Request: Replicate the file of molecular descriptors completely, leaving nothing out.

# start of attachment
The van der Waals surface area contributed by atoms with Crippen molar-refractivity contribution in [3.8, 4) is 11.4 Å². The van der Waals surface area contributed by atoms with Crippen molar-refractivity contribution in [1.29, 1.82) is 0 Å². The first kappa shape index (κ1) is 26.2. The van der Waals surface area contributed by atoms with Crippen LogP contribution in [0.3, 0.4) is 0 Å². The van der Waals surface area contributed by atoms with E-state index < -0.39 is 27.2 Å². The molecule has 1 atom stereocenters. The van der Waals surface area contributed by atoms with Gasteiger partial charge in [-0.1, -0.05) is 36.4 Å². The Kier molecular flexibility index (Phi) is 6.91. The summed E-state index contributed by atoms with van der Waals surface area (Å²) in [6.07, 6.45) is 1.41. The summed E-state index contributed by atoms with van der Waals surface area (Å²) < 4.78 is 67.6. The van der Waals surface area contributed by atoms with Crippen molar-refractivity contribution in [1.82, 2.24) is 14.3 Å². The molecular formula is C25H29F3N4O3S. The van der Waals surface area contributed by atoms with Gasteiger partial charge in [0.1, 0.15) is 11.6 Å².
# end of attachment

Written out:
The van der Waals surface area contributed by atoms with Crippen molar-refractivity contribution in [3.8, 4) is 11.4 Å². The van der Waals surface area contributed by atoms with Crippen molar-refractivity contribution in [1.29, 1.82) is 0 Å². The first kappa shape index (κ1) is 26.2. The van der Waals surface area contributed by atoms with Crippen LogP contribution in [0.3, 0.4) is 0 Å². The van der Waals surface area contributed by atoms with E-state index < -0.39 is 27.2 Å². The molecule has 1 atom stereocenters. The van der Waals surface area contributed by atoms with Gasteiger partial charge in [-0.1, -0.05) is 36.4 Å². The Kier molecular flexibility index (Phi) is 6.91. The summed E-state index contributed by atoms with van der Waals surface area (Å²) in [6.07, 6.45) is 1.41. The summed E-state index contributed by atoms with van der Waals surface area (Å²) < 4.78 is 67.6. The van der Waals surface area contributed by atoms with Crippen molar-refractivity contribution in [1.82, 2.24) is 14.3 Å². The molecular formula is C25H29F3N4O3S. The van der Waals surface area contributed by atoms with Gasteiger partial charge in [0.1, 0.15) is 11.6 Å².